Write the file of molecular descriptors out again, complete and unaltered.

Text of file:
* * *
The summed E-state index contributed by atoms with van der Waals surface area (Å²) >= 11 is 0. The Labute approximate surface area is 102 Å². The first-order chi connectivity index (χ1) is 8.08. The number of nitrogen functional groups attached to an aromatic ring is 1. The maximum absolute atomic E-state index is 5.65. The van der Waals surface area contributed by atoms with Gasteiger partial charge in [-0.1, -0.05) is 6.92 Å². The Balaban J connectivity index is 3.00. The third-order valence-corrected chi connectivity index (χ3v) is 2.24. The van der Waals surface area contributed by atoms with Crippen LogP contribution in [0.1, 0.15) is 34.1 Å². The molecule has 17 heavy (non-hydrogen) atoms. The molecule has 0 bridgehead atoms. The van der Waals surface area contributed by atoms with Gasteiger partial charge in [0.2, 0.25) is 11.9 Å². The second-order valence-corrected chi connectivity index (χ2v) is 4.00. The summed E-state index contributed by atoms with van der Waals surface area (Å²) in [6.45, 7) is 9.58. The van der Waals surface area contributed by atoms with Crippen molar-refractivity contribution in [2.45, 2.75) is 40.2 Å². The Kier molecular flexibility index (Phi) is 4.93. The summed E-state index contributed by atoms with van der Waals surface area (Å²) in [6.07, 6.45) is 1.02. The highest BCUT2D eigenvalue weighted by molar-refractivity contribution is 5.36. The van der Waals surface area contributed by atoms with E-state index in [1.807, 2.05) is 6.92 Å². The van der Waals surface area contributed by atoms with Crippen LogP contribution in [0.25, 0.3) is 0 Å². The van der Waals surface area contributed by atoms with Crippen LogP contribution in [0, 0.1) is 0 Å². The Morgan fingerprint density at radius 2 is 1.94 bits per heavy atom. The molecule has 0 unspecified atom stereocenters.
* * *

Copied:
The summed E-state index contributed by atoms with van der Waals surface area (Å²) >= 11 is 0. The Labute approximate surface area is 102 Å². The first-order chi connectivity index (χ1) is 8.08. The number of nitrogen functional groups attached to an aromatic ring is 1. The maximum absolute atomic E-state index is 5.65. The van der Waals surface area contributed by atoms with Gasteiger partial charge in [-0.1, -0.05) is 6.92 Å². The Balaban J connectivity index is 3.00. The third-order valence-corrected chi connectivity index (χ3v) is 2.24. The van der Waals surface area contributed by atoms with Crippen LogP contribution in [0.1, 0.15) is 34.1 Å². The molecule has 17 heavy (non-hydrogen) atoms. The molecule has 0 bridgehead atoms. The van der Waals surface area contributed by atoms with Gasteiger partial charge in [0.2, 0.25) is 11.9 Å². The second-order valence-corrected chi connectivity index (χ2v) is 4.00. The summed E-state index contributed by atoms with van der Waals surface area (Å²) in [6.45, 7) is 9.58. The van der Waals surface area contributed by atoms with Crippen molar-refractivity contribution in [2.45, 2.75) is 40.2 Å². The Kier molecular flexibility index (Phi) is 4.93. The summed E-state index contributed by atoms with van der Waals surface area (Å²) in [6.07, 6.45) is 1.02. The highest BCUT2D eigenvalue weighted by molar-refractivity contribution is 5.36. The van der Waals surface area contributed by atoms with E-state index in [1.807, 2.05) is 6.92 Å². The van der Waals surface area contributed by atoms with Crippen LogP contribution in [0.25, 0.3) is 0 Å². The van der Waals surface area contributed by atoms with Crippen LogP contribution in [0, 0.1) is 0 Å². The Morgan fingerprint density at radius 2 is 1.94 bits per heavy atom. The molecule has 0 unspecified atom stereocenters.